‘Beacon,’ a professional dance performance, on tap at Roseville High

Former GBHS teacher Judi Daniels plays a role in the creation of Chadash Temporary Dance Movement’s new show


Special to GBT.org/ Judith Daniels

The Chadash Dance Company rehearses for their upcoming dance show.

Former Granite Bay High School teacher Judi Daniels is making incredible moves in the world of the arts. 

Daniels taught high school for close to 30 years, including her 12 years at GBHS as an English and Film teacher, and is very educated in the arts. 

I have a B.A. in English, a Master’s degree in Theatre Arts with an emphasis in film and a Master’s degree in Educational Administration,” Daniels said.

Her clear love for the arts is depicted in the Chadash concerts for which she writes the stories, spoken-word pieces and monologues. She also writes and directs the films for the Chadash Contemporary Dance Movement. 

The Chadash Contemporary Dance Movement and its concerts mean a great deal to her because she has a terminal illness, causing her to cherish every moment life has to offer.

“I stay very much in the present,” Daniels said, “and when I have an opportunity to create something of significance (which Chadash definitely does), I do not take that gift for granted.”

Their concerts take a spiritual approach to demonstrating the struggles of humanity, but also their ability to obtain joy and hope. 

“The mission statement for our dance company is ‘to stand in the ashes of the barn burned down and point to the moon. One foot in suffering, and one foot in hope,’ ” Daniels said.

She takes her past and current life experiences and applies them to the concerts that display a raw and thoughtful story where a viewer can feel the crippling pain and beaming hope that emits from the combination of the dancers and music.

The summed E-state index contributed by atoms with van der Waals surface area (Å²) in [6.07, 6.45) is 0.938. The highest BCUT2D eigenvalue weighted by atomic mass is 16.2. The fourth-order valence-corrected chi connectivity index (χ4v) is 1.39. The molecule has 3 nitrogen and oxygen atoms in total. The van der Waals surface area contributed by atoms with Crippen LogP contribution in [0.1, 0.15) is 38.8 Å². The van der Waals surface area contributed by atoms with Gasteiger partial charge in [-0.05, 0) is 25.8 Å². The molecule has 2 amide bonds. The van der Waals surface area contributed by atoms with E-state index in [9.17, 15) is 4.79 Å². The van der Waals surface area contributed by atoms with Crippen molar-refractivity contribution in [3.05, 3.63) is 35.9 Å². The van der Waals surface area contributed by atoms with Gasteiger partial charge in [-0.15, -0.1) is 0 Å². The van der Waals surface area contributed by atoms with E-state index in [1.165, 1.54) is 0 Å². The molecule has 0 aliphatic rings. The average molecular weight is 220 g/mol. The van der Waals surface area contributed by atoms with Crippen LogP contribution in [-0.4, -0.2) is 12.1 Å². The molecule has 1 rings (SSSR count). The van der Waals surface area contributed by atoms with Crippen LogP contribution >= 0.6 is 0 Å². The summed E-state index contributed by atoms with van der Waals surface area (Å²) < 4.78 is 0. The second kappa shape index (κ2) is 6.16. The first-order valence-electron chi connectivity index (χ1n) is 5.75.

Their upcoming dance show is called Beacon, which takes place from 1937 during the Great Depression and spans nearly a hundred years, leaving off in modern Los Angeles. 

“Where do we find strength to fight the good fight? How do we maintain hope when all seems hopeless? Those questions always form the basis of our inspiration,” Daniels said.

High school senior and apprentice for Judith Daniels, Lindsay Lykins, agrees that the significance behind “Beacon,” and all of the Chadash concerts, is something incredibly special that reaches out to an audience of all ages. 

“What I believe is so powerful about all Chadash concerts is that each one tells an incredible story, and within that story, there is a message that resonates with all the dancers and audience members in some kind of way,” Lykins said. 

Lynkins used to attend Roseville High School, but switched to online school in order to focus more time on dance. 

As a young dancer, she feels very grateful to be participating in Chadash not only because it will look good on her resume, but because of the unbeatable experience of dancing and working with other artists such as Daniels. 

Along with Lynkins, Abigail Hardy dances as an artist for the Chadash concerts and shares how she too feels “Beacon” is bewitching to all of the audience. 

I believe the show communicates that the choices we make in life can affect us for both good and bad,” Hardy said, “(and) even if we are experiencing a low in life, our choices in that difficulty greatly affects our future.” 

Hardy is a professional dancer from Dallas, Texas, and co-directs the Zion Dance Project with her husband, Vincent Hardy. 

Daniels, Lynkins and Hardy all look forward to their upcoming show, “Beacon.” There are three performances scheduled for the Patty Baker Theatre at Roseville High School – 7 p.m. on Jan. 3, and 2 p.m. and 7 p.m. on Jan. 4.

Chadash performers and producers are very excited about their show and look forward to sharing it. 

“My motivation to be a part of Chadash is simple,” Daniels said, “I believe that we live in a broken world, but I believe that art and beauty have the potential to speak to the human heart and bring about change for the better.”